UT Law School Classes
- Fall 2012
Juvenile Justice Policy
2:00 pm - 5:00 pm
No exam information is available for this class.
This course is restricted to upper division students only.
Juvenile justice reform efforts have been a major feature of the last three legislative sessions in Texas, and are often in the news nationally. From Texas to California to New York, policy-makers are trying to reshape the administrative structures set up to handle juvenile offenders. Guided by both fiscal concerns and research indicating that juveniles are best served in community-based programs, policy-makers are beginning to emphasize local responsibility for juvenile justice rather than state-level incarceration. There is also an increasing emphasis on prevention and rehabilitative services, even as the system still functions under laws and policies designed during the “tough on crime” period in the 1990s.
Related Course Areas
This seminar will cover a broad range of topics that examine these shifting policies, with a particular focus on recent reforms in Texas. Texas provides a perfect laboratory for us as the Texas Legislature recently abolished the state’s longstanding juvenile justice agencies (the Texas Youth Commission and the Texas Juvenile Probation Commission) and created a new juvenile justice structure for the state that emphasizes probation over incarceration.
In addition to examining this structural change, we will discuss national best practices in juvenile justice and will learn about the operations of the different parts of the juvenile justice system in Texas, from the courts to the probation system to juvenile correctional facilities. We will also explore a variety of substantive issues such as mental health services, education and treatment, juvenile sentencing laws, juveniles in the adult criminal justice system, juvenile life without parole, ticketing of juveniles for minor school-based misbehavior, prevention of delinquency, and cross-over youth who are in both the juvenile justice system and the child protection system.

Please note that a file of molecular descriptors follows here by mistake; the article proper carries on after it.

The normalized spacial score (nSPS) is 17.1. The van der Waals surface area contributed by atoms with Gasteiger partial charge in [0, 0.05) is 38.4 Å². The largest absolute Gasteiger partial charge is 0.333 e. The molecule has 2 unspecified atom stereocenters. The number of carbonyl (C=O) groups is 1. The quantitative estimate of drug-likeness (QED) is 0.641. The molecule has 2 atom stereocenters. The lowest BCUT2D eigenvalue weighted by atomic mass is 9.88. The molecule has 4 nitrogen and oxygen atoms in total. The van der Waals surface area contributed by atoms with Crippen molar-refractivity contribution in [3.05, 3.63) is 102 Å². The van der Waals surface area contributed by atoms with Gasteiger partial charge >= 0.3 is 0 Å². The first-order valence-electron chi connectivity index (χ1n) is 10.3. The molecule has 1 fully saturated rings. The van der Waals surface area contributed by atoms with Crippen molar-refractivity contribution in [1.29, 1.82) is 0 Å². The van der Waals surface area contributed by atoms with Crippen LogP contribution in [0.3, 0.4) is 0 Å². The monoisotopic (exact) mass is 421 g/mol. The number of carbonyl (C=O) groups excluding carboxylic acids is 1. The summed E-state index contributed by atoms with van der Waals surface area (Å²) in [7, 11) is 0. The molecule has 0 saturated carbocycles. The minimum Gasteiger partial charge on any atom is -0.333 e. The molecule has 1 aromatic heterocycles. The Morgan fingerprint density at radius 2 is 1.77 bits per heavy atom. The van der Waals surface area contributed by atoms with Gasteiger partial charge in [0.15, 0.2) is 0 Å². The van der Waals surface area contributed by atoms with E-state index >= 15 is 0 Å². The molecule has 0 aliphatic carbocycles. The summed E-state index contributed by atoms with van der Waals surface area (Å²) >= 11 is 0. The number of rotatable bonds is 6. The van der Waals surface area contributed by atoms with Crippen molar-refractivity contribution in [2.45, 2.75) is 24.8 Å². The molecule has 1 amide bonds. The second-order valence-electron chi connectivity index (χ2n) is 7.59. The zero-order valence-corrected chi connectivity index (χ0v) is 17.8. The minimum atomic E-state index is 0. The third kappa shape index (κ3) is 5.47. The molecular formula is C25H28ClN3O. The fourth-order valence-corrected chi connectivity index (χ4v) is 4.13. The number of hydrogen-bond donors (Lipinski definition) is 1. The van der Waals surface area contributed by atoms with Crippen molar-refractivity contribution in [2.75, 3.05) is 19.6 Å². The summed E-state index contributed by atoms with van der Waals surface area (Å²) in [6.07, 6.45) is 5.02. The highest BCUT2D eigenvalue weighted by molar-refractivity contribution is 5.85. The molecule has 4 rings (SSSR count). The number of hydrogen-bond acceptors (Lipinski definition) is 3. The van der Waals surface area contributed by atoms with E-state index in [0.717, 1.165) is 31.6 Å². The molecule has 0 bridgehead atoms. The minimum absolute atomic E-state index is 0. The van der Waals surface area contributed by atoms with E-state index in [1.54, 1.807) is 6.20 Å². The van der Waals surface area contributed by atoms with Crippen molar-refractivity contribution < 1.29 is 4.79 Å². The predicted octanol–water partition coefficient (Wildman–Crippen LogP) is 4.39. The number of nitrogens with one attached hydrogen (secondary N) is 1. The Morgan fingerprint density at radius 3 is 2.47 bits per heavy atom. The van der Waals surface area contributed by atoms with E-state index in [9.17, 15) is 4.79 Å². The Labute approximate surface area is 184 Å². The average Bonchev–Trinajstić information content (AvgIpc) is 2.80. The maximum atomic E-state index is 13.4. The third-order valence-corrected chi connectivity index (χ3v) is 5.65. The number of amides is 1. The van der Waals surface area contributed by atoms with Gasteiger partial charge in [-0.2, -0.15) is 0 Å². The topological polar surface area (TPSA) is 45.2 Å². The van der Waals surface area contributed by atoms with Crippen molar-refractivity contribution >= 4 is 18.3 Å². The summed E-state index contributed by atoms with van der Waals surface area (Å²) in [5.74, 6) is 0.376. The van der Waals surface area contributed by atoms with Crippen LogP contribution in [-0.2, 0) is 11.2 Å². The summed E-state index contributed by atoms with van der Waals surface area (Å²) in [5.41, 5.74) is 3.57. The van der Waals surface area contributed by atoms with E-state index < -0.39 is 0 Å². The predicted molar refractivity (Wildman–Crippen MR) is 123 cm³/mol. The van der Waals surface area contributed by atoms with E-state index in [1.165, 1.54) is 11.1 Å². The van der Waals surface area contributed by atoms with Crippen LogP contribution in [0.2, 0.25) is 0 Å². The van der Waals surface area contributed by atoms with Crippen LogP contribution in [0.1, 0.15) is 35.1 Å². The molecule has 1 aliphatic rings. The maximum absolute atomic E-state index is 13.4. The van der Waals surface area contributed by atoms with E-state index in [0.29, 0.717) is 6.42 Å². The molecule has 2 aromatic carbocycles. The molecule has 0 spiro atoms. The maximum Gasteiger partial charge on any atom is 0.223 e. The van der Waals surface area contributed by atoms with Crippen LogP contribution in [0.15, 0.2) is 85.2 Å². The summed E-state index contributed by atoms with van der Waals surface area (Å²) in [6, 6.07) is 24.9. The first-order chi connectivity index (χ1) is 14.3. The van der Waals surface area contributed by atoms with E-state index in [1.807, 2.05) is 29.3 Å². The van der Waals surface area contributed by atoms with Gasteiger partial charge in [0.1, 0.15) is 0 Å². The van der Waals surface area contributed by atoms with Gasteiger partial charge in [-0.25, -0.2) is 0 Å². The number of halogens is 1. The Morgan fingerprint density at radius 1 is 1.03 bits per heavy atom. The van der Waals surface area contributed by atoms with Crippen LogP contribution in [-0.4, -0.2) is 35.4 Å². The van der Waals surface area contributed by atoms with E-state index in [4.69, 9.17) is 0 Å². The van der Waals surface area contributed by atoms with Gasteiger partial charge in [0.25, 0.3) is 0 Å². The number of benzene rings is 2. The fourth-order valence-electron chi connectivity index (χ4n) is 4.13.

We will invite various key players in the juvenile justice system to join us as guest speakers in the class. We will also ground our discussions by spending time observing proceedings in juvenile court and touring juvenile correctional facilities. Students will be expected to write essays that reflect on those experiences. We may also observe legislative hearings, if any take place during the fall semester, or archived videos of hearings from the most recent legislation session and interim.
Depending on ongoing developments, there could be opportunities for our class to engage with the reforms at the implementation stage. The instructor is working closely with various state and local stakeholders in the effort to restructure the juvenile justice agencies, and will seek opportunities for students (working either individually or in teams) to take on research assignments or other tasks that will assist these stakeholders. Thus, the exact nature of the assignments for the course cannot be provided at this time. However, students should anticipate a significant research and writing project, with the likelihood that this will be part of a team effort and will involve work of publishable quality. And there will likely be other assignments that involve memo writing and other policy-relevant writing skills.
Students are expected to attend all classes and field trips, and to prepare for and participate fully in class discussions. Grading will take into account class participation as well as the various research and writing assignments.
The goals for the course are: (1) to expose students to the operations of the Texas juvenile justice system, as well as to current challenges and reform efforts; (2) to help students understand how juvenile justice policy has developed, in Texas and beyond; (3) to give students the opportunity to conduct highly relevant and timely research that could potentially provide an important service to key juvenile justice system stakeholders; and (4) to encourage students to think about the juvenile justice field from an interdisciplinary perspective.
This three-credit course is open to a total of 10 students: five from the LBJ School and five from the Law School. (Students from other departments may be considered on an individual basis.) All students who are interested in registering for the course are encouraged to contact the instructor as soon as possible as their specific interests and areas of expertise could help determine the projects we will take on as a class.
Students engaged in substantial research projects for system stakeholders may also have the opportunity to continue their work into the spring semester (on either an independent study basis or in an advanced course), in order to ensure that their work has the maximum impact possible during the Spring 2013 legislative session.